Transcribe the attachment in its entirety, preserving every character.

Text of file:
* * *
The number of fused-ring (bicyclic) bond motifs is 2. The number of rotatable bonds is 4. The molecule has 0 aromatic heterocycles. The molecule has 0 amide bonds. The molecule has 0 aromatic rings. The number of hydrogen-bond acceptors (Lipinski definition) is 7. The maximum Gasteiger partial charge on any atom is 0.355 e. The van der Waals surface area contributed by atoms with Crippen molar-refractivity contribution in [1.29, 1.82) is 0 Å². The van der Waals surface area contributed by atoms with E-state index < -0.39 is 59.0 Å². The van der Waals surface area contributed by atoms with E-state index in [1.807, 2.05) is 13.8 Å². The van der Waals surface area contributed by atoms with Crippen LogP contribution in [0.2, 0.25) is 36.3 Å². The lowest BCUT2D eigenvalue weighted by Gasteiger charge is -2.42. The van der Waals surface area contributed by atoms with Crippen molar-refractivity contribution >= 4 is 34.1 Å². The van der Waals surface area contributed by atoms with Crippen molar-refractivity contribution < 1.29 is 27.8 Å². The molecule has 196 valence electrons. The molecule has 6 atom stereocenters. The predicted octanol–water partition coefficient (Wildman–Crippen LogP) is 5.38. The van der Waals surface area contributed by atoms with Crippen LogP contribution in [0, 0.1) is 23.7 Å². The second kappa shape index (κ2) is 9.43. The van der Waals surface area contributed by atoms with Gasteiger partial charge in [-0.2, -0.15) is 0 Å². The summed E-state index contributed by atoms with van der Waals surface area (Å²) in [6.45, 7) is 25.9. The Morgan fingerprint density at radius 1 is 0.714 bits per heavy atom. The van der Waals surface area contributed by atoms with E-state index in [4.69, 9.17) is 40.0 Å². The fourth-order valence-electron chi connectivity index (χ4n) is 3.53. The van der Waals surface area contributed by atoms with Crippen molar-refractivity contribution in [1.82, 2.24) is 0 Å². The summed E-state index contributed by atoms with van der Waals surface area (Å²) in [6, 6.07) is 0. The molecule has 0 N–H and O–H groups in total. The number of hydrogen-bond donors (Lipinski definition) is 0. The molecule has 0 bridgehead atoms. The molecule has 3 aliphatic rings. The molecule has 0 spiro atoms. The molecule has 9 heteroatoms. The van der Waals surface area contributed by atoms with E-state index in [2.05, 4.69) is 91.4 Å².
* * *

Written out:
The number of fused-ring (bicyclic) bond motifs is 2. The number of rotatable bonds is 4. The molecule has 0 aromatic heterocycles. The molecule has 0 amide bonds. The molecule has 0 aromatic rings. The number of hydrogen-bond acceptors (Lipinski definition) is 7. The maximum Gasteiger partial charge on any atom is 0.355 e. The van der Waals surface area contributed by atoms with Crippen molar-refractivity contribution in [1.29, 1.82) is 0 Å². The van der Waals surface area contributed by atoms with E-state index < -0.39 is 59.0 Å². The van der Waals surface area contributed by atoms with E-state index in [1.807, 2.05) is 13.8 Å². The van der Waals surface area contributed by atoms with Crippen LogP contribution in [0.2, 0.25) is 36.3 Å². The lowest BCUT2D eigenvalue weighted by Gasteiger charge is -2.42. The van der Waals surface area contributed by atoms with Crippen molar-refractivity contribution >= 4 is 34.1 Å². The van der Waals surface area contributed by atoms with Crippen molar-refractivity contribution < 1.29 is 27.8 Å². The molecule has 196 valence electrons. The molecule has 6 atom stereocenters. The predicted octanol–water partition coefficient (Wildman–Crippen LogP) is 5.38. The van der Waals surface area contributed by atoms with Crippen LogP contribution in [0, 0.1) is 23.7 Å². The second kappa shape index (κ2) is 9.43. The van der Waals surface area contributed by atoms with Gasteiger partial charge in [-0.2, -0.15) is 0 Å². The summed E-state index contributed by atoms with van der Waals surface area (Å²) in [6.45, 7) is 25.9. The Morgan fingerprint density at radius 1 is 0.714 bits per heavy atom. The van der Waals surface area contributed by atoms with E-state index in [4.69, 9.17) is 40.0 Å². The fourth-order valence-electron chi connectivity index (χ4n) is 3.53. The van der Waals surface area contributed by atoms with Crippen molar-refractivity contribution in [1.82, 2.24) is 0 Å². The summed E-state index contributed by atoms with van der Waals surface area (Å²) in [6, 6.07) is 0. The molecule has 0 N–H and O–H groups in total. The number of hydrogen-bond donors (Lipinski definition) is 0. The molecule has 0 bridgehead atoms. The molecule has 3 aliphatic rings. The molecule has 0 spiro atoms. The molecule has 9 heteroatoms. The van der Waals surface area contributed by atoms with E-state index in [2.05, 4.69) is 91.4 Å².